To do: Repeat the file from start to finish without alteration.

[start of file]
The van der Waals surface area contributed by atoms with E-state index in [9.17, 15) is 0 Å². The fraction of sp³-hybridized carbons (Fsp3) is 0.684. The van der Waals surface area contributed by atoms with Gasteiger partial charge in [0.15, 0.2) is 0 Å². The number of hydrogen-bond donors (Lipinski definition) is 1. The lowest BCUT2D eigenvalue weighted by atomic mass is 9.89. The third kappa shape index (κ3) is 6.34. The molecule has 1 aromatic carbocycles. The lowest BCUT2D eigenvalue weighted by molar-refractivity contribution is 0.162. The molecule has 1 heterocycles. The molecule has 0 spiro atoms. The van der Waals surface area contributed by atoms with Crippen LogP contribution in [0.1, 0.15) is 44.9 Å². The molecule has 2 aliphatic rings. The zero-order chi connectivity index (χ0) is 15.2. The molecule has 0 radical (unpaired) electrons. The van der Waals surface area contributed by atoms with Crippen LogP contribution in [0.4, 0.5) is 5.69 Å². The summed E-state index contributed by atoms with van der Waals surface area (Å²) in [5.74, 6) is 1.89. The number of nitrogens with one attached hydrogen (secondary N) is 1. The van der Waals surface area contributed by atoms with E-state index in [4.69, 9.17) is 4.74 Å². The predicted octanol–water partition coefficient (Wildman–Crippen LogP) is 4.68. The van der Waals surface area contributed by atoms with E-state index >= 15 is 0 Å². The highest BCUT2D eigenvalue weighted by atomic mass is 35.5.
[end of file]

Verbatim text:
The van der Waals surface area contributed by atoms with E-state index in [9.17, 15) is 0 Å². The fraction of sp³-hybridized carbons (Fsp3) is 0.684. The van der Waals surface area contributed by atoms with Gasteiger partial charge in [0.15, 0.2) is 0 Å². The number of hydrogen-bond donors (Lipinski definition) is 1. The lowest BCUT2D eigenvalue weighted by atomic mass is 9.89. The third kappa shape index (κ3) is 6.34. The molecule has 1 aromatic carbocycles. The lowest BCUT2D eigenvalue weighted by molar-refractivity contribution is 0.162. The molecule has 1 heterocycles. The molecule has 0 spiro atoms. The van der Waals surface area contributed by atoms with Crippen LogP contribution in [0.1, 0.15) is 44.9 Å². The molecule has 2 aliphatic rings. The zero-order chi connectivity index (χ0) is 15.2. The molecule has 0 radical (unpaired) electrons. The van der Waals surface area contributed by atoms with Crippen LogP contribution in [0.4, 0.5) is 5.69 Å². The summed E-state index contributed by atoms with van der Waals surface area (Å²) in [5.74, 6) is 1.89. The number of nitrogens with one attached hydrogen (secondary N) is 1. The van der Waals surface area contributed by atoms with E-state index in [4.69, 9.17) is 4.74 Å². The predicted octanol–water partition coefficient (Wildman–Crippen LogP) is 4.68. The van der Waals surface area contributed by atoms with E-state index >= 15 is 0 Å². The highest BCUT2D eigenvalue weighted by atomic mass is 35.5.